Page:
Monday News Hit: Detroit automakers prep reopening, Whitmer's new face mask rule and cousins die after car crash

Two of Detroit's big three automakers indicated over the weekend they would begin recalling some factory workers back to their respective plants as Michigan businesses seek to start reopening amid the COVID-19 outbreak. Following a newly revised stay-home order from Gov. Gretchen Whitmer announced Friday, both Ford and General Motors are readying production lines for a hopeful return to work by mid-May.

But not everyone is on board with the initiative - namely the United Auto Workers Union which issued a press release last week arguing it did "not believe the scientific data is conclusive that it is safe to have our members back in the workplace." Since the outbreak began spreading through Michigan, the UAW and Ford, GM, and Fiat-Chrysler have been at odds over if and when workers should be at the plants. 

Apart from the volunteer crews that were called in to help the companies produce masks, ventilators, and respirators, the plants have been most shuttered since mid-March after multiple workers contracted the virus and died. Since then, almost 40,000 residents have tested positive for COVID-19 and 3,315 people have died. However, in a spot of good news reported Sunday, the state counted 41 new deaths from the day before - the smalled daily total reported since March 29.

Under Whitmer's revised executive order, several nonessential businesses were allowed to reopen Monday, including landscapers, nurseries, bike repair shops, and lawn-service companies. Additionally, many big-box retailers that sell nonessential supplies could reopen with curbside pickup and delivery options. Golfing and motor boating were also allowed under the new order.

Composite Getty Photos.

The executive actions restricting businesses and social gatherings have decimated the state's economy and forcing its workers into the highest unemployment rate in the country. Partly due to Michigan's close ties with manufacturing, workers are beginning to get antsy about returning to work. The governor is expected to release an economic reopening plan this week. Both the House and Senate have already released roadmaps for how the state should approach reopening its economy.

There was one new rule that announced under Whitmer's new order, however. Residents are required to wear a face mask whenever entering an enclosed public space, as well as maintain a safe social distance from others when outside of one's home.

"What we're asking is that people keep a level head, read the orders, make sure they understand them, and ask questions if you don't," Whitmer said Sunday. "And recognize that a mask is not in lieu of the six-foot perimeter, it is in addition to."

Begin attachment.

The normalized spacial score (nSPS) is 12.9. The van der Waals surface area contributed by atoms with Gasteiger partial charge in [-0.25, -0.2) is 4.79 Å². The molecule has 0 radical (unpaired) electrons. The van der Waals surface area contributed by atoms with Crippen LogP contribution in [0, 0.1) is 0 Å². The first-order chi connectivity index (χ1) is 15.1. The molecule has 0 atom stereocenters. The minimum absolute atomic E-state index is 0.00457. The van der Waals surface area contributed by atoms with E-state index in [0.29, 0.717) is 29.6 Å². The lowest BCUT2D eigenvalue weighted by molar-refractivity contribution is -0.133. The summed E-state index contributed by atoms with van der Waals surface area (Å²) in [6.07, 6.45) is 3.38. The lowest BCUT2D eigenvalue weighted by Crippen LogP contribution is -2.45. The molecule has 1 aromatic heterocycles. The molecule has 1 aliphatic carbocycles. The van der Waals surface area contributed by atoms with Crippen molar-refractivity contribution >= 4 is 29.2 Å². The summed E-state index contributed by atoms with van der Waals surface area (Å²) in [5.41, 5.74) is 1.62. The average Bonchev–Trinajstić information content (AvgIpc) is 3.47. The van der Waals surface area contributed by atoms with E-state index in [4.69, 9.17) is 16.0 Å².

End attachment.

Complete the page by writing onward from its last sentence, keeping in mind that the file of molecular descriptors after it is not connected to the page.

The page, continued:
Employers that are allowed to remain open must also provide their workers with face coverings when on the clock. However, recognizing the demand for face coverings is high these days, Attorney General Dana Nessel has asked law enforcement to take it easy on anyone not following the order before deciding to hand out citations.

While a response to the plateauing of new cases and deaths in the state, both Whitmer and Chief Medical Official Dr. Joneigh Khaldun warned if the numbers begin to trend upwards again that residents should expect more rules to put back into place. While state officials are expecting a second outbreak to hit over the summer, many want to ensure it doesn't mimic the severity of the first outbreak that overloaded health care systems and strained resources at hospitals.

Tragedy beyond COVID-19 struck another family Sunday when two cousins were killed in a crash while driving through their neighborhood on Detroit's west side. Ton Williams and Leon Freeman, inseparable and best friends were driving near Linwood and the Lodge when the driver of a gray Charger was speeding and smashed into them. 

Before the police could be on the scene, the driver fled the crash. Both men were fathers.

“It’s heartbreaking that he was able to do this and take two lives and get up and leave and run away,” said Shaniquia Williams, Teon's younger sister.

Detroit Police described the suspect driver as a black man with light complexion, between the ages of 18 and 22. He was wearing green sweatpants during the time of the crash.

Daily Forecast

The week is going to start sunny and temperatures will rise into the 60s Monday afternoon without the wind that covered Southeast Michigan on Sunday.

South Korea maintains North Korea's Kim Jong Un health rumors are untrue

After reports that North Korea Dictator Kim John Un was in a vegetative state after heart surgery, intelligence officials in South Korea said the country is confident the rumors were untrue.

Unification Minister Kim Yeon-chul told a closed-door forum in Seoul on Sunday that South Korea has “enough intelligence to confidently say that there are no unusual developments” in rival North Korea that would back up speculation about Kim Jong Un's health, according to his ministry.